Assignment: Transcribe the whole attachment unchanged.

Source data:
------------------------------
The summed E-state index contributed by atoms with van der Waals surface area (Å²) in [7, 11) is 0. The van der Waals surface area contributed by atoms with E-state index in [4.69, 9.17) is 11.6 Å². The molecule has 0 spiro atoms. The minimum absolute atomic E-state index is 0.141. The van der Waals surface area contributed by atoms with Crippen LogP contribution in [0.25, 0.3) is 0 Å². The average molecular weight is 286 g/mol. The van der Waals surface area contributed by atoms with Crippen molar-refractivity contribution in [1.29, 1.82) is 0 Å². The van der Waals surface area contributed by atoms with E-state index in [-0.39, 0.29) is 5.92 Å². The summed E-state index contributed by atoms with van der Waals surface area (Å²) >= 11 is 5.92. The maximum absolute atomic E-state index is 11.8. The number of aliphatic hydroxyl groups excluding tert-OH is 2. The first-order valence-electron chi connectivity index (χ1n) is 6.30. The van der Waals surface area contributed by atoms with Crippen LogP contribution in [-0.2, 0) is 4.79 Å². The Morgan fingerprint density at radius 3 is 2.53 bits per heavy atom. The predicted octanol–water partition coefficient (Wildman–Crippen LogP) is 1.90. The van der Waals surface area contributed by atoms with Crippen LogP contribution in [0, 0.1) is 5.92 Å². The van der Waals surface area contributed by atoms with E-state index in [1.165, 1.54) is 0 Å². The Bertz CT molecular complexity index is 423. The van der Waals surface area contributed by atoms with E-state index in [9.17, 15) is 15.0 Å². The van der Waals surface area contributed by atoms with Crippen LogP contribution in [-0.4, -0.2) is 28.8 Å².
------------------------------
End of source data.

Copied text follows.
The summed E-state index contributed by atoms with van der Waals surface area (Å²) in [7, 11) is 0. The van der Waals surface area contributed by atoms with E-state index in [4.69, 9.17) is 11.6 Å². The molecule has 0 spiro atoms. The minimum absolute atomic E-state index is 0.141. The van der Waals surface area contributed by atoms with Crippen LogP contribution in [0.25, 0.3) is 0 Å². The average molecular weight is 286 g/mol. The van der Waals surface area contributed by atoms with Crippen molar-refractivity contribution in [1.29, 1.82) is 0 Å². The van der Waals surface area contributed by atoms with E-state index in [-0.39, 0.29) is 5.92 Å². The summed E-state index contributed by atoms with van der Waals surface area (Å²) >= 11 is 5.92. The maximum absolute atomic E-state index is 11.8. The number of aliphatic hydroxyl groups excluding tert-OH is 2. The first-order valence-electron chi connectivity index (χ1n) is 6.30. The van der Waals surface area contributed by atoms with Crippen LogP contribution in [-0.2, 0) is 4.79 Å². The Morgan fingerprint density at radius 3 is 2.53 bits per heavy atom. The predicted octanol–water partition coefficient (Wildman–Crippen LogP) is 1.90. The van der Waals surface area contributed by atoms with Crippen LogP contribution in [0, 0.1) is 5.92 Å². The van der Waals surface area contributed by atoms with E-state index in [1.165, 1.54) is 0 Å². The Bertz CT molecular complexity index is 423. The van der Waals surface area contributed by atoms with E-state index in [9.17, 15) is 15.0 Å². The van der Waals surface area contributed by atoms with Crippen LogP contribution in [-0.4, -0.2) is 28.8 Å².